Saturday, 29 June 2013

White Dwarf just needs .........................

July's White Dwarf is here. The glossy fat format introduced last autumn continues. This format has been met with little enthusiasm at least on the internet. Why so? There are at least 156 pages. The photography of the miniatures is superb. The set piece double page displays of models are amazing. What else is there - besides the editorial there are as regular features Jervis Johnson and Jeremy Vetlock's opinion led columns, Paint Splatter advice on painting, War Diary - the preparation of 7 hobbyists to produce a display army, then there are the design studio, forgeworld and black library sections, and not to forget the apocalypse battle report.

Why does it all seem so flat when clearly a lot of effort seems to have been put in to producing a high quality product. What exactly are its weaknesses?  Well, on the downside its not a coherent read. It makes no attempt to hide that its prime role is to advertise the latest releases, and that is at least honest, but there are so many, many of them each month leading to new model shockitis. Games Workshop seems to have gone into overdrive in the last 12 months in creating new and excellent additions to its ranges of miniatures, which is a good thing from the hobby point of view. But as a result the reader of White Dwarf is overwhelmed with the new product. Clearly this is seen as a good thing in the marketing plan, but too much shock and awe will overwhelm the reader who as a human outside of the 40k universe needs a comfort zone from which to appreciate the latest development. And that comfort does not exist at present. There is no attempt to soften the blow for the hobbyist with, possibly some sort of a heads up, as used to be on the last page or probably more importantly some sort of continuity from issue to issue. Last month was Eldar this month it is Apocalypse. In the past White Dwarf offered both continuity and a comfort zone, often with an army featured over several issues and a wider range of core systems covered in each issue.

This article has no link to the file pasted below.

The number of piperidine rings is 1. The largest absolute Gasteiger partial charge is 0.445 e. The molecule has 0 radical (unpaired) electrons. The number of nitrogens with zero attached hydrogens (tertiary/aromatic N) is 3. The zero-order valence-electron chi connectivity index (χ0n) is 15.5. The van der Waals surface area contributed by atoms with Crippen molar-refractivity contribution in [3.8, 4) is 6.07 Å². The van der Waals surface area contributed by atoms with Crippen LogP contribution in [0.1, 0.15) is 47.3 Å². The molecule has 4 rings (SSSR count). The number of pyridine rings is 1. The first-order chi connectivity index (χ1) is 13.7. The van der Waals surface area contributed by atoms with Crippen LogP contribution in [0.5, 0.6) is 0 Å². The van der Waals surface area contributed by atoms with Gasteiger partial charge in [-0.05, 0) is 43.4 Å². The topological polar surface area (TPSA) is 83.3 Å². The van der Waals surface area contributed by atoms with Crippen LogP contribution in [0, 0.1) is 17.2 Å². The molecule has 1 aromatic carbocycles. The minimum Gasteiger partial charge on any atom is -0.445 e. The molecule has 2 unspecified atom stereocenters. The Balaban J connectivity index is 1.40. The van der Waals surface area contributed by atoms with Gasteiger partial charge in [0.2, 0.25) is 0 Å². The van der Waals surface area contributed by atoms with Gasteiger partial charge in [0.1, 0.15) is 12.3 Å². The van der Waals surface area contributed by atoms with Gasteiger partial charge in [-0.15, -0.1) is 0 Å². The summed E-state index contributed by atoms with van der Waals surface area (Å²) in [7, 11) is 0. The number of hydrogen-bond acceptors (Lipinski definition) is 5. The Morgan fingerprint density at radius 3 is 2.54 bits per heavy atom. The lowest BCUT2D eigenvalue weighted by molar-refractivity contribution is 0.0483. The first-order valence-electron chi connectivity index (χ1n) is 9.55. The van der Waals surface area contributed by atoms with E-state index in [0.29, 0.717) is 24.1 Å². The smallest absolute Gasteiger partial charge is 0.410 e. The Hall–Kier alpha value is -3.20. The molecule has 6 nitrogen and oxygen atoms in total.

Is this a fair analysis of what is missing from White Dwarf, or are there other ways in which it could be improved?

One final thought is that with the prices of new releases always edging upwards the minis must have moved out of most people's pocket money range. Which market segment is the target of Games Workshops apocalypse formations.


1 comment:

Zzzzzz said...

The other killer about the apoc formations is that the prices they are listed at are (for example) 10 x RRP. Which is not really helpful; If I want to Fist the Emperor, I'm still going to buy ten LRMBT from Wayland, not one Emperor's Fist from GW.

Even at 10%, people would begin to think twice about that.

As for WD; You're correct, each new release has to be mega, each new release has to have the movie star treatment.

Why not an article on the discontinuation of the various IG lines ? Giving people who want a non Cadian army adequate warning to collect the figures for their army ? Nah, 'cause then people who don't know about them might become interested and they'd have to keep making them, which is obviously not a part of the bigger game plan.

Thank god for Infinity, as looking at the direction of the Grey Knights and Sisters of Battle (as opposed to Malleus and Hereticus codices that came before), we're going to loose all of the assassins and the like.

I'll be referencing your article Tuesday after next. Just off to compose my rant.